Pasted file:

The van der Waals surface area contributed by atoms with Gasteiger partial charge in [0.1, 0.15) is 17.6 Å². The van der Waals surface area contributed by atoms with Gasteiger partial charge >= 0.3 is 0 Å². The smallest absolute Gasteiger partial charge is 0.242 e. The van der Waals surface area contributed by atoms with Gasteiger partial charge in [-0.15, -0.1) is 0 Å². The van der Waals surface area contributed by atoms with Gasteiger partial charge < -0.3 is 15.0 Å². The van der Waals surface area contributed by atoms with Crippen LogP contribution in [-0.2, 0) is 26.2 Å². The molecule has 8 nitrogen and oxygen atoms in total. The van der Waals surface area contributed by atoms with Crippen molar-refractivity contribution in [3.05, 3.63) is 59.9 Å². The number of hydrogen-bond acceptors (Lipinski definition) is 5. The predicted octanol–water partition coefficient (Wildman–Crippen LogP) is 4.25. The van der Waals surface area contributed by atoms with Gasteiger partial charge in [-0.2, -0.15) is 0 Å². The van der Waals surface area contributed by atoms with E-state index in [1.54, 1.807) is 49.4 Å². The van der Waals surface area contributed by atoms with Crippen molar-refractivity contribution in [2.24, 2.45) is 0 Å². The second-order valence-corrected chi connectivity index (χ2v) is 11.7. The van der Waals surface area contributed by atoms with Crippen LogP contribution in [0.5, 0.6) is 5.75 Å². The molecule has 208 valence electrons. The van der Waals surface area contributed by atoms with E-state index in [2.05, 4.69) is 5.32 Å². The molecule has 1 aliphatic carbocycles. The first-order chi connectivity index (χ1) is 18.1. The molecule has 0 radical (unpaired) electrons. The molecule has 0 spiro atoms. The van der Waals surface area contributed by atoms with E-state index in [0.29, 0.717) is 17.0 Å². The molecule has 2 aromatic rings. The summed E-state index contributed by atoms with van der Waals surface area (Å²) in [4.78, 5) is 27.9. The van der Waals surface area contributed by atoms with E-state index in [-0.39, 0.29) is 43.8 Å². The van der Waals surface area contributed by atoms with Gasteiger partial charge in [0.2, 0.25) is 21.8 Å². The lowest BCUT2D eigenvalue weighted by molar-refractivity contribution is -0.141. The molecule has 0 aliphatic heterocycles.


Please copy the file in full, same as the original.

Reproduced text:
The van der Waals surface area contributed by atoms with Gasteiger partial charge in [0.1, 0.15) is 17.6 Å². The van der Waals surface area contributed by atoms with Gasteiger partial charge >= 0.3 is 0 Å². The smallest absolute Gasteiger partial charge is 0.242 e. The van der Waals surface area contributed by atoms with Gasteiger partial charge in [-0.15, -0.1) is 0 Å². The van der Waals surface area contributed by atoms with Gasteiger partial charge < -0.3 is 15.0 Å². The van der Waals surface area contributed by atoms with Crippen LogP contribution in [-0.2, 0) is 26.2 Å². The molecule has 8 nitrogen and oxygen atoms in total. The van der Waals surface area contributed by atoms with Crippen molar-refractivity contribution in [3.05, 3.63) is 59.9 Å². The number of hydrogen-bond acceptors (Lipinski definition) is 5. The predicted octanol–water partition coefficient (Wildman–Crippen LogP) is 4.25. The van der Waals surface area contributed by atoms with Gasteiger partial charge in [-0.2, -0.15) is 0 Å². The van der Waals surface area contributed by atoms with E-state index in [1.54, 1.807) is 49.4 Å². The van der Waals surface area contributed by atoms with Crippen molar-refractivity contribution in [2.24, 2.45) is 0 Å². The second-order valence-corrected chi connectivity index (χ2v) is 11.7. The van der Waals surface area contributed by atoms with Crippen LogP contribution in [0.5, 0.6) is 5.75 Å². The molecule has 208 valence electrons. The van der Waals surface area contributed by atoms with E-state index in [2.05, 4.69) is 5.32 Å². The molecule has 1 aliphatic carbocycles. The first-order chi connectivity index (χ1) is 18.1. The molecule has 0 radical (unpaired) electrons. The molecule has 0 spiro atoms. The van der Waals surface area contributed by atoms with E-state index in [0.29, 0.717) is 17.0 Å². The molecule has 2 aromatic rings. The summed E-state index contributed by atoms with van der Waals surface area (Å²) in [4.78, 5) is 27.9. The van der Waals surface area contributed by atoms with E-state index in [-0.39, 0.29) is 43.8 Å². The van der Waals surface area contributed by atoms with Gasteiger partial charge in [0.2, 0.25) is 21.8 Å². The lowest BCUT2D eigenvalue weighted by molar-refractivity contribution is -0.141. The molecule has 0 aliphatic heterocycles.